Characteristic curves 67 to 73 indicate a traction force that pertains to a certain performance Ps=constant for a certain speed vf. They are hyperbolic because the traction force is the result of the division of the desired performance Ps by the speed vf. The characteristic curve 67 may, for example, correspond to a traction force for a maximal possible engine performance.

The characteristic performance curve 69 represents an envelope of the characteristic speed / traction force curves 60 to 66 and is therefore considered to be the maximally possible traction force Fzfmax of the wheels at the auxiliary driving axle.

The calculation of the desired traction force Fzs from the division of the desired perfomance Ps by the speed vf, however, for amounts of speeds smaller than vfmin, for the above-mentioned reasons, is no longer advantageous. In that case, it is better to supply a constant value that is dependent only on the desired performance as the initial value of the second function relationship 36, particularly if the distribution factor df is determined only from the amount of the desired traction force (Fzs) alone. It is advantageous to limit the initial value of the second functional relationship f2 (Ps, vf) to a Fzsmax value that corresponds to the highest possible value of the traction force Fzfmax of the wheels at the auxiliary driving axle for a maximum value of the distribution factor dfmax. These two factual situations are expressed in the bending-away (horizontally extending) parts of the characteristic curves 69 to 73 for the traction force Fzf of the wheels at the auxiliary driving axle for Ps=constant. Otherwise, a maximum value of the traction force Fzf of the auxiliary driving axle would be located at the output of the multiplication 37 that would produce a rigid drive-through to the front axle, which would finally make the vehicle almost unsteerable during starting and maneuvering.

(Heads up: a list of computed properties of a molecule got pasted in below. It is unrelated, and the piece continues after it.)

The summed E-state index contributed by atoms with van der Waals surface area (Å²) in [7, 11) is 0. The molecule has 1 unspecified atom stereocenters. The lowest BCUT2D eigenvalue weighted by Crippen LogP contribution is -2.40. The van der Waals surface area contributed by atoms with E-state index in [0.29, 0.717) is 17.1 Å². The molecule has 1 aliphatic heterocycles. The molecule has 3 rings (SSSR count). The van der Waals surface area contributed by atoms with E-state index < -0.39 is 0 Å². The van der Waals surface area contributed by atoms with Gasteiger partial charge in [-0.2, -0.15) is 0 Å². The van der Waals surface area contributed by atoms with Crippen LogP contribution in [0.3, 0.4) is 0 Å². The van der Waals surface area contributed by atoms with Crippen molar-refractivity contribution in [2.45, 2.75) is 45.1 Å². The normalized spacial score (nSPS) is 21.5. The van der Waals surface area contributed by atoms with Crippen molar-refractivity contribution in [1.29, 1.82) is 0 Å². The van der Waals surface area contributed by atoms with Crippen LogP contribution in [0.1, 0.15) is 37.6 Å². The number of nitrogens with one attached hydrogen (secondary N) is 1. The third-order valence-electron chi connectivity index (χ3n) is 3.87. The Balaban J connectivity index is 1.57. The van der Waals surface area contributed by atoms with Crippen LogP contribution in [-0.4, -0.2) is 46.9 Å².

The arrangement is also suitable for a control of a controllable transfer transmission or of an interaxle differential that can be controlled continuously in its locking effect, with the control value pl.